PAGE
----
NHT Bounces Back

In its nearly two decades, Benicia, CA–based loudspeaker manufacturer NHT has earned a well-deserved reputation for affordable high-performance products, among them legendary mini-monitors, such as the Super Zero and Super One, as well as its full-range Model 3.3. Founded by Ken Kantor and Chris Byrne in 1986, the company was sold to Jensen International in the early 1990s, spun off to packaged goods specialist Recoton, and acquired by Rockford Corporation in the final days of 2002—an event that saved NHT from an uncertain fate.

The final few months under the Recoton flag were among the most difficult, brand manager Byrne confided during my recent visit to the company's headquarters. "Recoton really didn't know what to do with us," he said. "Talk about a bad fit . . . there was very little synergy between their market niche and ours." For six months, NHT vendors went unpaid while company loyalists scrambled to stay afloat.

The Rockford deal, signed December 26, 2002, gave the company solid financial backing to take care of its suppliers and to resume a product development program that should come to fruition this summer. Accounting is now handled by the Rockford organization in Arizona, according to Byrne, freeing the Benicia crew "to do what they do best—design products and get the word out." Most of the current NHT team consists of company veterans, with Kantor the only original member not on staff. Although NHT's Asian-assembled gear enters the port of Oakland, 50 miles southwest of the head office, most of the company's warehousing is in Michigan. The Benicia site does feature spacious storage, much of it devoted to legacy products, service parts, and manufacturing equipment accumulated over the years.

A substantial portion of the industrial space is devoted to product development and testing, headed by director of engineering Jack Hidley and acoustical engineering manager Jay Doherty. NHT's team is rightly proud of its "Evolution" series of modular loudspeakers and subwoofers, designed to adapt to and sound consistent in rooms of varying sizes, but the company is most proud of an unnamed speaker to debut this summer. (That's Chris Byrne on the left and industrial designer Bob Hopkins on the right.)

Sporting a look both retro and hyper-modern—like something right out of the Raymond Loewy sketchbook—the little monitor continues the Super Zero's tradition of big sound in a small package, but leverages the latest digital techniques for astounding performance. NHT has partnered with DEQX (formerly ClarityEQ; see Jon Iverson's story from last week) utilizing the software maker's "DEQX Calibration" system to refine the speaker to a level not possible using traditional analog techniques—such as a 2.2kHz, 100dB/octave crossover point between the woofer and tweeter, with a notch only 5Hz wide, and a 48dB/octave crossover at 105Hz to a powered sub. The 105Hz point was chosen because it minimized "chuffing" around the woofer's phase plug, Doherty mentioned.

In demonstrations, NHT mated the little stand-mounted speakers to Evolution 10" powered subs. (Hopkins, Doherty, and Hidley are busy working on a visually and acoustically matching bass module for the mini-monitor; a few prototypes were seen in various stages of development during my visit.) The DEQX program lets designers adjust for room boundaries, driver non-linearities, and other problems with just a few keystrokes.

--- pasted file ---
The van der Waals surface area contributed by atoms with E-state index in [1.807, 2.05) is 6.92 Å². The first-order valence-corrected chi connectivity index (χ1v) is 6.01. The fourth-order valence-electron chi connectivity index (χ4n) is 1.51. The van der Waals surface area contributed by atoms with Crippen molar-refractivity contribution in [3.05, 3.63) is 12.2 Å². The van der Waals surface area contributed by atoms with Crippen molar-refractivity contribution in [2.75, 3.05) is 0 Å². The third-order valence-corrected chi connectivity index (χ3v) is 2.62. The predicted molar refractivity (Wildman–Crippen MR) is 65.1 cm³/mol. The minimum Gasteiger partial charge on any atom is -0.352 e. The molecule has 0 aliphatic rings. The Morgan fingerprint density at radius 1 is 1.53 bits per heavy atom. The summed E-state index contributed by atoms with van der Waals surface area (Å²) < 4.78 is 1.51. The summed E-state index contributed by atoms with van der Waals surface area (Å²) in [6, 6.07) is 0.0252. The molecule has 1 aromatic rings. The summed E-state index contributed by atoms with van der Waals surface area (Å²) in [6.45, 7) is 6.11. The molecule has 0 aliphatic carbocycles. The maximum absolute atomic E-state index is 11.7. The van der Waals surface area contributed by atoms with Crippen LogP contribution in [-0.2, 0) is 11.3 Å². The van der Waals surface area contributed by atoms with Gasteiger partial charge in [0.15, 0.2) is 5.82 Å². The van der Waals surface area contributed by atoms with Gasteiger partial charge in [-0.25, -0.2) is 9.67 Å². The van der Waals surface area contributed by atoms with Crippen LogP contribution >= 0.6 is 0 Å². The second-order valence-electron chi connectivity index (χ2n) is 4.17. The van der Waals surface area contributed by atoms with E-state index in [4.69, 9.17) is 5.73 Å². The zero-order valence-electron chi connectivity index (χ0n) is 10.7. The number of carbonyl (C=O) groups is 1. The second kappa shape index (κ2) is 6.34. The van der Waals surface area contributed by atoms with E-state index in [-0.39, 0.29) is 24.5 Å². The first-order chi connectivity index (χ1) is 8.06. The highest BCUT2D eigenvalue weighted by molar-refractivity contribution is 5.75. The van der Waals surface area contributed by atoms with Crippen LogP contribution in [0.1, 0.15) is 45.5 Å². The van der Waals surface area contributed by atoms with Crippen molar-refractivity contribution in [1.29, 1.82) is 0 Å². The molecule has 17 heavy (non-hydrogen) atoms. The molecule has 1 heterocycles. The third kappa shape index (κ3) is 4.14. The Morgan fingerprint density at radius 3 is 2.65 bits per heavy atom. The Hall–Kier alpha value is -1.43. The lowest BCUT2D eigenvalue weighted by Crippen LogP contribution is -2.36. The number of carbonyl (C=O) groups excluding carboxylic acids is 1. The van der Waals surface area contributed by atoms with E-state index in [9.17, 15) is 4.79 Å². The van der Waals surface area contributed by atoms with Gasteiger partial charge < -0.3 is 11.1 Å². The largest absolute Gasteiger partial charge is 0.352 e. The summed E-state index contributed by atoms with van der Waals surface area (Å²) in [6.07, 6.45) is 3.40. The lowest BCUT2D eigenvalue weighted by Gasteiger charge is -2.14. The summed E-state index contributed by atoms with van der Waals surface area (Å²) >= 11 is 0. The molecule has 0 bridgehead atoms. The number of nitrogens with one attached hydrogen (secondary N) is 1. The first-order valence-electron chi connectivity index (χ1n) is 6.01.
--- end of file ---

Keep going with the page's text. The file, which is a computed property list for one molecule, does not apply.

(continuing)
Saved parameters reside in firmware in an outboard processor that will enable customers to select the wave-launch that best complements their rooms. NHT may also offer room correction later on, "for advanced users." A sleek high-efficiency digital amplifier drives the speakers. With demo material ranging from standard CD to some of Elliot Mazer's excellent DVD-Audio transfers (Sinatra at the Sands, Santana's Supernatural), the little speakers' performance was consistent regardless of where we were in the room. The frequency balance and almost holographic imaging remained constant whether we were sitting or standing, walking about the room, or even standing next to the speakers facing into the room. The extreme crossovers—each driver is wired directly to its terminals—and the hemispherical mounts for the drivers eliminate comb-filtering, lobing, and other effects that mar the output of traditional speakers, according to Hidley. Net effect is a soundstage solid and consistent throughout the room, with a high realism factor.

Cabling for surround systems is a continuing nightmare for consumers. It's the single largest labor cost for most custom installations. Wireless transmission to surround speakers and subwoofers is an obvious solution, and one that many speaker makers are exploring. NHT already has a prototype wireless connection for subwoofers, said to be clean at any frequency below 300Hz. Surrounds are still a bit problematic, according to Byrne, who joked that their prototypes "burped every time we turned on the microwave."

In the photo, that's a fully operational transmitter in the foreground, complete with regulated power supply. In the background, in my left hand, is a 150W digital amplifier module sourced from Power Physics, minus power supply. I looked in vain for any recognizable output devices, until Hidley pointed out that they are tiny surface-mount chips that generate very little heat. "Smaller and better" is the theme of 21st century technology, a wave that NHT should ride with great success.

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